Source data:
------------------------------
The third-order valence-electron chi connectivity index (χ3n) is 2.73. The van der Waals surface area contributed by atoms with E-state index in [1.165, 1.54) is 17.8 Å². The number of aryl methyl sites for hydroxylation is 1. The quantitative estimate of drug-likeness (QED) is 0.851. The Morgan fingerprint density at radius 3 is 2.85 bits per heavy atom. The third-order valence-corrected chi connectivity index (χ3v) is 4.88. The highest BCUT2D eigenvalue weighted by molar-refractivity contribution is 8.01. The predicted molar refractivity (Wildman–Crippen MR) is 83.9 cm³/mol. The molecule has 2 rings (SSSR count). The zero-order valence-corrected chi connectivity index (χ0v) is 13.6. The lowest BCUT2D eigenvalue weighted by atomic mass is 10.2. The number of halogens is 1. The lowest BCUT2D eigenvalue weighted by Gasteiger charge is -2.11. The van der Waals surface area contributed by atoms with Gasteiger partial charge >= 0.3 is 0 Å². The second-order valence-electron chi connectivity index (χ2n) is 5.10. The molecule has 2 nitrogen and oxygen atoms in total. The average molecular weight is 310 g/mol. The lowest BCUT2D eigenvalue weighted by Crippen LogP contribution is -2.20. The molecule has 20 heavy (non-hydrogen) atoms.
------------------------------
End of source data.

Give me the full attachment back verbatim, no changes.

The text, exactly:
The third-order valence-electron chi connectivity index (χ3n) is 2.73. The van der Waals surface area contributed by atoms with E-state index in [1.165, 1.54) is 17.8 Å². The number of aryl methyl sites for hydroxylation is 1. The quantitative estimate of drug-likeness (QED) is 0.851. The Morgan fingerprint density at radius 3 is 2.85 bits per heavy atom. The third-order valence-corrected chi connectivity index (χ3v) is 4.88. The highest BCUT2D eigenvalue weighted by molar-refractivity contribution is 8.01. The predicted molar refractivity (Wildman–Crippen MR) is 83.9 cm³/mol. The molecule has 2 rings (SSSR count). The zero-order valence-corrected chi connectivity index (χ0v) is 13.6. The lowest BCUT2D eigenvalue weighted by atomic mass is 10.2. The number of halogens is 1. The lowest BCUT2D eigenvalue weighted by Gasteiger charge is -2.11. The van der Waals surface area contributed by atoms with Gasteiger partial charge >= 0.3 is 0 Å². The second-order valence-electron chi connectivity index (χ2n) is 5.10. The molecule has 2 nitrogen and oxygen atoms in total. The average molecular weight is 310 g/mol. The lowest BCUT2D eigenvalue weighted by Crippen LogP contribution is -2.20. The molecule has 20 heavy (non-hydrogen) atoms.